The Icelandic Unitarians
A Distinctive Religious Phenomenon in North America
In the history of Unitarian Universalism in North America, there has never been a
more successful effort towards ethnic diversity than the Icelandic Unitarian
movement. From its beginnings in 1886 until its gradual decline following World War II,
nearly thirty Icelandic Unitarian congregations were organized in Western Canada,
the Upper Midwest and Washington state. At its peak in the 1930s, there were
eighteen active churches and preaching stations.
The Icelandic Unitarians - ę 2008 - Stefan M. Jonasson
Icelandic Unitarians
A Living Tradition ...
Active Congregations with Icelandic Roots
Several Unitarian Universalist congregations continue the Icelandic Unitarian tradition
today, celebrating their Icelandic heritage even as they have become more
broadly-based community churches.

Arborg, Manitoba - Arborg Unitarian Church: Founded in 1923 as the Icelandic
Federated Church in Arborg (
Sambands S÷fnu­ur ═slendinga Ý ┴rborg), this
congregation now boasts an increasingly diverse membership while continuing to
celebrate its Icelandic roots. A short history of the church, prepared by Palmi
Palsson, was included in the book
Northern Lights, a collection of congregational
histories of Unitarian churches in Western Canada.

Blaine, Washington - Free Church Unitarian: Founded in 1928 as the Free Church
Congregation (
FrÝkirkjus÷fnu­ur), Free Church Unitarian is the only remaining
Icelandic Unitarian church in the United States. Today it is a diverse congregation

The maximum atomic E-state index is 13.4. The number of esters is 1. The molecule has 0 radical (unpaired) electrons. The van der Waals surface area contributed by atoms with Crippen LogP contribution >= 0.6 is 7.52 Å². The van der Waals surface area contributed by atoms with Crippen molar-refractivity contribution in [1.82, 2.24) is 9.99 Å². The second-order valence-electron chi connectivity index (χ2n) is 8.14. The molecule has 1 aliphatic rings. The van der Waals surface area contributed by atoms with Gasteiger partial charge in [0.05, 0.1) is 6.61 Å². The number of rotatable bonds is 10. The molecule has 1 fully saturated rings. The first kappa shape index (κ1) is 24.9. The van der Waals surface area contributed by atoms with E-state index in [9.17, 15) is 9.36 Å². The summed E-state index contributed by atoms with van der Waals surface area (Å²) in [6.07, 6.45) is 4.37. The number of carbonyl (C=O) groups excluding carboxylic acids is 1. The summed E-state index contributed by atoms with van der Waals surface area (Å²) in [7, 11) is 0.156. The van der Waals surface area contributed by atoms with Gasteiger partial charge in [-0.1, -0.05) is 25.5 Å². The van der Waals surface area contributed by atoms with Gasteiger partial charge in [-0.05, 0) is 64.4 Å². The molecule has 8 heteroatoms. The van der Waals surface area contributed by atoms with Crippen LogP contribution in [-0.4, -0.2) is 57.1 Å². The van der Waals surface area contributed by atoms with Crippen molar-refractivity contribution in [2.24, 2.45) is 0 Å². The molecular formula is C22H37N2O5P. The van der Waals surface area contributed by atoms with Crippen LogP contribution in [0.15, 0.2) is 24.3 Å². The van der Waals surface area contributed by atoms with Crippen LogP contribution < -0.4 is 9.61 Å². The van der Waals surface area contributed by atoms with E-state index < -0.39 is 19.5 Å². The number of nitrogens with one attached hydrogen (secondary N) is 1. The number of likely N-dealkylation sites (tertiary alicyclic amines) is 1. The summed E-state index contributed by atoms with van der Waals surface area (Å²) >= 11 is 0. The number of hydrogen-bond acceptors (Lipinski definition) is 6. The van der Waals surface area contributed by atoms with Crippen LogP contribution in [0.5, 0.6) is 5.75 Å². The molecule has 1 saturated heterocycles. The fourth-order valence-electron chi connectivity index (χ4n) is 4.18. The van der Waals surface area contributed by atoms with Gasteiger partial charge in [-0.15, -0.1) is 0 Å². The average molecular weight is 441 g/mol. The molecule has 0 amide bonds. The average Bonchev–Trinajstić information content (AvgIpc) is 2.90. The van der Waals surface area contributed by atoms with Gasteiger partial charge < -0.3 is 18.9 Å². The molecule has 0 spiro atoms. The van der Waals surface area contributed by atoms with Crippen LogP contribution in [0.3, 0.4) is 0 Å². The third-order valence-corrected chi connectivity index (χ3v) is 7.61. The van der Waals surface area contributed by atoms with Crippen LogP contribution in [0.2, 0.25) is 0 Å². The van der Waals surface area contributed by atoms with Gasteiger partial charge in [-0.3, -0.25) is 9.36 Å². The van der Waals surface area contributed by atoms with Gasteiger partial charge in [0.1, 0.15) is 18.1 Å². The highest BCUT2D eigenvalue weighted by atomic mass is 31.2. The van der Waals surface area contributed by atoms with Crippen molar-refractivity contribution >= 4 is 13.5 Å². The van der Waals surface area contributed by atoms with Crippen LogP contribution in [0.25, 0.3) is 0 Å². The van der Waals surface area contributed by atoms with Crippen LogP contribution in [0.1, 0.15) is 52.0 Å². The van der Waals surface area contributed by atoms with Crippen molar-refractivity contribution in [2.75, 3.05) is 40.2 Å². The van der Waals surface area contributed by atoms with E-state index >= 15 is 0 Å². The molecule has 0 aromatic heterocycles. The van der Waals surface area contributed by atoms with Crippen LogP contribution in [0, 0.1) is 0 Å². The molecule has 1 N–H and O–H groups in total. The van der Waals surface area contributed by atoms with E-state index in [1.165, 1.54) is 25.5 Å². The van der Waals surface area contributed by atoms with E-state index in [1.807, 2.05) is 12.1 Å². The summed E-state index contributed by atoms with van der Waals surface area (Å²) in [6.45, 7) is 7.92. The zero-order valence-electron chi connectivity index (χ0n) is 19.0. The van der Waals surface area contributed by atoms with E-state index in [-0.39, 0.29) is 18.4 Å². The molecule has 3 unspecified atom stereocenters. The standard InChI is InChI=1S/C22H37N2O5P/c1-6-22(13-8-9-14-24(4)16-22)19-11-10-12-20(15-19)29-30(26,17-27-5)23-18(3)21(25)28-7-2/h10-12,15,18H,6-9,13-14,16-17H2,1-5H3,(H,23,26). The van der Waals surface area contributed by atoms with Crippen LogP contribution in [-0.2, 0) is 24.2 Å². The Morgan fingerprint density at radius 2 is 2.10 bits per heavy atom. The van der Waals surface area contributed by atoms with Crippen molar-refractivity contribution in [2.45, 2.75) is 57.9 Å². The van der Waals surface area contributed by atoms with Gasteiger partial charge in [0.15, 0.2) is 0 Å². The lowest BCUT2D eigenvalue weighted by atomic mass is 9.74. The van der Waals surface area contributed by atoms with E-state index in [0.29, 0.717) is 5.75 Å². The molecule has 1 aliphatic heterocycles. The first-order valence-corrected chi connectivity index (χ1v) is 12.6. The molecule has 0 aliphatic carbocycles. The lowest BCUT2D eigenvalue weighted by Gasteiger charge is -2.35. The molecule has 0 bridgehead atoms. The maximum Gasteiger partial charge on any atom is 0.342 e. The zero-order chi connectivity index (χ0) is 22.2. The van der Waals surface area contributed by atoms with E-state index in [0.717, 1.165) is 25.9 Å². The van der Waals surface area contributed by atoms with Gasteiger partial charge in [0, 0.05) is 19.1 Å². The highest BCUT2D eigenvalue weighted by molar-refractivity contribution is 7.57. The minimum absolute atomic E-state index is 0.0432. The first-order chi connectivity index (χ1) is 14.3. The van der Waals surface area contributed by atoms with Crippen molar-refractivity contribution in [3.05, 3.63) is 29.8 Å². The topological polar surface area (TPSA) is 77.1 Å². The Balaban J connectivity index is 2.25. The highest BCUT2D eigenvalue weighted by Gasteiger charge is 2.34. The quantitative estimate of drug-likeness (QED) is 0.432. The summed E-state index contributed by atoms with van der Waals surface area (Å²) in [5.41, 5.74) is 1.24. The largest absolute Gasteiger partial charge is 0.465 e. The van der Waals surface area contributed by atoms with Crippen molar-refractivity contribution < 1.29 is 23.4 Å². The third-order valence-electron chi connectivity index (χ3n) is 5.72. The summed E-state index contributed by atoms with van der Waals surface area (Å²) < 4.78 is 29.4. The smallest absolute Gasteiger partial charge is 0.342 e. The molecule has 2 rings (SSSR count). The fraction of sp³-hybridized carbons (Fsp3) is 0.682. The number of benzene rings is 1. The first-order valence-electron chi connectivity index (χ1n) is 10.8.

drawing its members from every quarter of the community.

Gimli, Manitoba - Gimli Unitarian Church: An independent liberal congregation,
which has served the Gimli community since 1891. From 1920 until the 1950s, the
congregation was known as the First Federated Church of Gimli, reflecting the merger
of the Icelandic Unitarian and New Theology movements. By the 1960s, though, the
church returned to its earlier identity as Gimli Unitarian Church. The Gimli Women's
Institute included a short history of the church in
Gimli Saga, a book published to
commemorate Canada's centennial.

Hnausa, Manitoba - Hnausa Unitarian Camp and Chapel: The Unitarian Fresh Air
Camp was established in 1937, under the auspices of the Western Canada Alliance of
Unitarian Women, originally to provide outdoor vacations for needy children from the
Icelandic community in Winnipeg. Today, the Hnausa Unitarian Camp seeks to
continue in the historical tradition of Lake Winnipeg camps - promoting our liberal
religious heritage by providing this site for children, families and community groups to
meet. The Arnes Unitarian Church (built in 1925) was moved to the camp in 1967 to
serve as a chapel.

ReykjavÝk, Iceland - Unitarian Fellowship: There have been sporadic attempts to
organize Unitarian societies in Iceland ever since the nineteenth century, when
Icelanders from North America encouraged such efforts. They have been long-lived,
owing in part to the historic openness of the Church of Iceland to theological
diversity. Today, there is a small society in ReykjavÝk, which has several dozen
active members and a much larger group of sympathizers. The secretary is: Jˇn R.
Gunnarsson, Hjar­arhaga 48, 107 ReykjavÝk, Iceland; telephone +354 551-7254.

Winnipeg, Manitoba - First Unitarian Universalist Church: The first Icelandic
Unitarian congregation, this church was organized on February 1, 1891 as the First
Icelandic Unitarian Society. It remains the largest of the Unitarian churches with an
Icelandic heritage.

Wynyard, Saskatchewan - Wynyard Unitarian Church: Founded as the Quill Lake
Congregation in 1906, the "Brick Church" in Wynyard is now a provincial heritage site.
Its tiny congregation hosts the annual All-Saskatchewan Service on the Sunday
following the Civic Holiday each August.
This year's All-Saskatchewan Service will
be held on Sunday, August 10, 2008 at 11:00 a.m. Everyone is welcome! Lunch will
follow the service. Contact Rev. Stefan Jonasson for details.